"space in a ship below the lower deck, in which cargo is stowed," 15c. corruption of Middle English holl "hull of a ship, hold of a ship" (c.1400), which is probably from earlier Middle English nouns meaning either "hole, hollow place, compartment" (see hole (n.)) and "husk, pod, shell," (see hull (n.1)). With form altered in the direction of hold (probably by popular apprehension that it is named because it "holds" the cargo) and sense influenced by Middle Dutch hol "hold of a ship."

Advertisement
Advertisement
Definitions of hold
1
hold (v.)
cause to continue in a certain state, position, or activity; e.g., `keep clean';
She always held herself as a lady
hold in place
Synonyms: keep / maintain
hold (v.)
have or hold in one's hands or grip;
A crazy idea took hold of him
Synonyms: take hold
hold (v.)
organize or be responsible for;
hold a reception
Synonyms: throw / have / make / give
hold (v.)
have or possess, either in a concrete or an abstract sense;
She holds a Master's degree from Harvard
Synonyms: have / have got
hold (v.)
keep in mind or convey as a conviction or view;
I hold him personally responsible
hold these truths to be self-evident
Synonyms: deem / view as / take for
hold (v.)
maintain (a theory, thoughts, or feelings);
Synonyms: harbor / harbour / entertain / nurse
hold (v.)
to close within bounds, or otherwise limit or deprive of free movement;
The terrorists held the journalists for ransom
This holds the local until the express passengers change trains
The illegal immigrants were held at a detention center
About a dozen animals were held inside the stockade
Synonyms: restrain / confine / constrain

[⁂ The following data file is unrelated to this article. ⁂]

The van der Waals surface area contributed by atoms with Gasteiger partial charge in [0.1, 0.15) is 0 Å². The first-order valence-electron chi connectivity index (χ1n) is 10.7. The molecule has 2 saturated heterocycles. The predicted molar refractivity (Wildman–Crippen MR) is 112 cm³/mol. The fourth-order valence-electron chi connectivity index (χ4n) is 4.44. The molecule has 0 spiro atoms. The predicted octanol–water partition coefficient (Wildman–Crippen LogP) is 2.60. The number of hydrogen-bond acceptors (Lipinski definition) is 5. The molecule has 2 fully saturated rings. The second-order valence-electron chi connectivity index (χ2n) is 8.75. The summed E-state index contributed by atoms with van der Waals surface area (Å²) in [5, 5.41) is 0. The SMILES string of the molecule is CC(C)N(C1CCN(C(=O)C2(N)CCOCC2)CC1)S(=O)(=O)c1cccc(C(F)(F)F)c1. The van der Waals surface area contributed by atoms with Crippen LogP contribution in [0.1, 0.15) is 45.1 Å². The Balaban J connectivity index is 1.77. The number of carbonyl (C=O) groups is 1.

hold (v.)
secure and keep for possible future use or application;
Synonyms: retain / keep back / hold back
hold (v.)
have rightfully; of rights, titles, and offices;
He held the governorship for almost a decade
Synonyms: bear
hold (v.)
be the physical support of; carry the weight of;
What's holding that mirror?
The beam holds up the roof
Synonyms: support / sustain / hold up
hold (v.)
contain or hold; have within;
The canteen holds fresh water
Synonyms: bear / carry / contain
hold (v.)
have room for; hold without crowding;
The auditorium can't hold more than 500 people
Synonyms: accommodate / admit
hold (v.)
remain in a certain state, position, or condition;
The weather held
They held on the road and kept marching
hold (v.)
support or hold in a certain manner;
She holds her head high
Synonyms: carry / bear
hold (v.)
be valid, applicable, or true;
This theory still holds
Synonyms: prevail / obtain
hold (v.)
assert or affirm;
Rousseau's philosophy holds that people are inherently good
hold (v.)
have as a major characteristic;